Last night, The Professor and I watched the movie, There Will be Blood. It focused on the bestial life of fictional oilman Daniel Plainview who lived in Texas during the early 20th century. I am neither recommending the movie, nor am I advising it not be watched. Movie reviewing is not my forte. But there were some scenes that saddened, sickened, and shocked me to the point that I just need to “talk” about the flick. Not so much the scenes, but the truth that pressed against my heart as I watched.
To say that there were just a few characters that made some bad choices would be a gross understatement. But, there were two characters whose choices graphically depicted the depravity of man. Those characters were Plainview, who was driven by greed, hatred, and emptiness; and a preacher named Eli, a false prophet/healer who built his ministry on legalism, lies, and fear.
The movie’s first scenes showed Plainview mining for silver. While Plainview’s ruthlessness was established early, so was his humanity. He adopted a baby boy whose father was killed while working in one of Plainview’s mines. He showed concern toward his workers. His loneliness was also evident. And though the writers never delved deeply into his past, he was obviously a broken man…a broken man whose heart could not be filled by the same money that filled his pockets. A broken man who could not prevent accidents from happening, men from dying, or his son from being injured.
Plainview was a broken man and he knew it. But he didn’t know how to fix himself. Worse yet, for a long time, he didn’t know that he could not fix himself. The last scene in the movie showed him as drunken, angry, deranged, and shattered soul.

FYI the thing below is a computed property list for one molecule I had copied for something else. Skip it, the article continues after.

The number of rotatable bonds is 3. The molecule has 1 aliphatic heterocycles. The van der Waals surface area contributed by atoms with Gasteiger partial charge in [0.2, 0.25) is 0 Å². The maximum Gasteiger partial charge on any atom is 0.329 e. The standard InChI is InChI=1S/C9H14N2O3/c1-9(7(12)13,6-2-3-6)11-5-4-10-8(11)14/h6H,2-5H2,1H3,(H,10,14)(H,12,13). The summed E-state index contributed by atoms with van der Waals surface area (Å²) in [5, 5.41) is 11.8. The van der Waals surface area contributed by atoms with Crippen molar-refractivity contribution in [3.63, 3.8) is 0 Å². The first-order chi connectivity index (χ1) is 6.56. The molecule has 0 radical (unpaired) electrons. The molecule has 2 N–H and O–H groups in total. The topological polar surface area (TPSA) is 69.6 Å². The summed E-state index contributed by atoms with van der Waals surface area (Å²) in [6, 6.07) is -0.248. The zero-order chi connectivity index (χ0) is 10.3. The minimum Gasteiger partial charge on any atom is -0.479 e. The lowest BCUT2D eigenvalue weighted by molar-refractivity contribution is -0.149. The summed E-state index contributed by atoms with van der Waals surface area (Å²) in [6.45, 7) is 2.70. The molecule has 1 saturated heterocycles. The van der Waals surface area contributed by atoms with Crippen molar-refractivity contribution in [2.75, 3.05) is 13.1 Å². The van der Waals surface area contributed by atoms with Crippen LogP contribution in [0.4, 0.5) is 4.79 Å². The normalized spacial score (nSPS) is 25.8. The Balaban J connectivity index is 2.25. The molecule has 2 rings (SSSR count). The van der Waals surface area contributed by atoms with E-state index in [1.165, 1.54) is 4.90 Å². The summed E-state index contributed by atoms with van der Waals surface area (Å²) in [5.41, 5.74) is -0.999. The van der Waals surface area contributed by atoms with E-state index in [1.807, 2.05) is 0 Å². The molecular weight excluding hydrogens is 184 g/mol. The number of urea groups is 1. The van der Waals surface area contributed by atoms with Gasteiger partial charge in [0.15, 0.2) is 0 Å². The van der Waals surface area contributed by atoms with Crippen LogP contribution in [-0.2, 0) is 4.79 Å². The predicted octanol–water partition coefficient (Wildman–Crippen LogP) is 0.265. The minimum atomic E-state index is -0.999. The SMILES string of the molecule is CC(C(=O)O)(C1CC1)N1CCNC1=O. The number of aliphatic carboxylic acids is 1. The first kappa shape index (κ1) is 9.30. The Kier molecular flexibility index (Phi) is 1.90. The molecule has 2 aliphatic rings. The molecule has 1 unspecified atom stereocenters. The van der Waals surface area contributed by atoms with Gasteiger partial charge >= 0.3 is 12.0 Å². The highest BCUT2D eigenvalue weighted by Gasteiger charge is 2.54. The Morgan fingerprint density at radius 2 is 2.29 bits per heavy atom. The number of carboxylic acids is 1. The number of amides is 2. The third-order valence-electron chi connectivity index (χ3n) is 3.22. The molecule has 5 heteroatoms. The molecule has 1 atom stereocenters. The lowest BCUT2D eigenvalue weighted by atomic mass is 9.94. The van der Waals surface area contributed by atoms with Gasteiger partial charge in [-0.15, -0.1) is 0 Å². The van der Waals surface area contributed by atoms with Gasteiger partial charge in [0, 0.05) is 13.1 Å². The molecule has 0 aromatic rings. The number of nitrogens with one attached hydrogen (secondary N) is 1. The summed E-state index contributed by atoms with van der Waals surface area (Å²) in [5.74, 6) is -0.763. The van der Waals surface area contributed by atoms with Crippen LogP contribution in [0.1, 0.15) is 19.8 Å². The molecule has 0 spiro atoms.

Throughout the movie, there were plenty opportunities for the preacher, Eli, to have walked beside Plainview and share with him the beautiful news of the One who was sent to heal the broken hearted. He didn’t. I don’t think he knew it himself. Instead, he tried to make a name for himself off of Plainview’s success. Eli wanted money, fame, and more members to fill the pews in his church. In fact, one of the scenes I found most disturbing was when Plainview was coerced into being baptized as part of a land deal.
While Plainview and Eli are fictional characters, there are so many real men and women like them. So many hurting. So many being deceived. So many deceiving. So many who know no hope. And, so many withholding hope or offering false hope. That’s why I told The Professor that this had to have been one of the most heart-breaking movies I have ever seen. It reminded me that life without Christ is void. It has no meaning. Without Christ, victory is an illusion and failure wrecks a soul.
At one time we too were foolish, disobedient, deceived and enslaved by all kinds of passions and pleasures. We lived in malice and envy, being hated and hating one another. But when the kindness and love of God our Savior appeared, he saved us, not because of righteous things we had done, but because of his mercy. He saved us through the washing of rebirth and renewal by the Holy Spirit, whom he poured out on us generously through Jesus Christ our Savior, so that, having been justified by his grace, we might become heirs having the hope of eternal life. Titus 3:3-8 (NIV)